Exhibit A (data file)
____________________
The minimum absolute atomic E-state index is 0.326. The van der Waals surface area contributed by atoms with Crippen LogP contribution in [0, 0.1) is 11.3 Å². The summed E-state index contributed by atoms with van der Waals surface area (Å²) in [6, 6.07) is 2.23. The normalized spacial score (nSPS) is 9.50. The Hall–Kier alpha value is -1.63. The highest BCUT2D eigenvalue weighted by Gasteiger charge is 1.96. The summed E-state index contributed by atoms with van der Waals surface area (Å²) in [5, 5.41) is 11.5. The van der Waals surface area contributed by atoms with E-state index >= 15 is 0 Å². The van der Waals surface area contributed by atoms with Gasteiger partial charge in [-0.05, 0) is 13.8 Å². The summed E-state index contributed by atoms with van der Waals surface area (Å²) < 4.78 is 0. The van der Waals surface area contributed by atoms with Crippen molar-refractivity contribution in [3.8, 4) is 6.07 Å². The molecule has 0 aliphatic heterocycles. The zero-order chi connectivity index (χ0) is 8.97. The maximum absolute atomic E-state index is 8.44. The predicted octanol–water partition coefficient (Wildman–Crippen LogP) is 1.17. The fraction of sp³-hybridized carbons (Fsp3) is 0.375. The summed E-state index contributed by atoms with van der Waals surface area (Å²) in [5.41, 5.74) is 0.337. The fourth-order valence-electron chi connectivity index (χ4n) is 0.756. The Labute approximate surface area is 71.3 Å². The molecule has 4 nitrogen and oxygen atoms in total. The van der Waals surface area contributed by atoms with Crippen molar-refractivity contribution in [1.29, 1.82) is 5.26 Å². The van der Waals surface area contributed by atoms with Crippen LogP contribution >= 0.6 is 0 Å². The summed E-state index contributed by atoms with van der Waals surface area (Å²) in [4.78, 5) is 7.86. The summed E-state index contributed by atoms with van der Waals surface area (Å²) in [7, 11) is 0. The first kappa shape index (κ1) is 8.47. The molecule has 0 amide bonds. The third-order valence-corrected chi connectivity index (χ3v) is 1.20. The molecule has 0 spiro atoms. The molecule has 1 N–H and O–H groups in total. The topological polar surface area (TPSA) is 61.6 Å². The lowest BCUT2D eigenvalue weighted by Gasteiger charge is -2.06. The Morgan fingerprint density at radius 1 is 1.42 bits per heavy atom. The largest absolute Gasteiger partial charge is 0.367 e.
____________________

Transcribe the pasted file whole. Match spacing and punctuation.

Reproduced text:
The minimum absolute atomic E-state index is 0.326. The van der Waals surface area contributed by atoms with Crippen LogP contribution in [0, 0.1) is 11.3 Å². The summed E-state index contributed by atoms with van der Waals surface area (Å²) in [6, 6.07) is 2.23. The normalized spacial score (nSPS) is 9.50. The Hall–Kier alpha value is -1.63. The highest BCUT2D eigenvalue weighted by Gasteiger charge is 1.96. The summed E-state index contributed by atoms with van der Waals surface area (Å²) in [5, 5.41) is 11.5. The van der Waals surface area contributed by atoms with E-state index >= 15 is 0 Å². The van der Waals surface area contributed by atoms with Gasteiger partial charge in [-0.05, 0) is 13.8 Å². The summed E-state index contributed by atoms with van der Waals surface area (Å²) < 4.78 is 0. The van der Waals surface area contributed by atoms with Crippen molar-refractivity contribution in [3.8, 4) is 6.07 Å². The molecule has 0 aliphatic heterocycles. The zero-order chi connectivity index (χ0) is 8.97. The maximum absolute atomic E-state index is 8.44. The predicted octanol–water partition coefficient (Wildman–Crippen LogP) is 1.17. The fraction of sp³-hybridized carbons (Fsp3) is 0.375. The summed E-state index contributed by atoms with van der Waals surface area (Å²) in [5.41, 5.74) is 0.337. The fourth-order valence-electron chi connectivity index (χ4n) is 0.756. The Labute approximate surface area is 71.3 Å². The molecule has 4 nitrogen and oxygen atoms in total. The van der Waals surface area contributed by atoms with Crippen molar-refractivity contribution in [1.29, 1.82) is 5.26 Å². The van der Waals surface area contributed by atoms with Crippen LogP contribution >= 0.6 is 0 Å². The summed E-state index contributed by atoms with van der Waals surface area (Å²) in [4.78, 5) is 7.86. The summed E-state index contributed by atoms with van der Waals surface area (Å²) in [7, 11) is 0. The first kappa shape index (κ1) is 8.47. The molecule has 0 amide bonds. The third-order valence-corrected chi connectivity index (χ3v) is 1.20. The molecule has 0 spiro atoms. The molecule has 1 N–H and O–H groups in total. The topological polar surface area (TPSA) is 61.6 Å². The lowest BCUT2D eigenvalue weighted by Gasteiger charge is -2.06. The Morgan fingerprint density at radius 1 is 1.42 bits per heavy atom. The largest absolute Gasteiger partial charge is 0.367 e.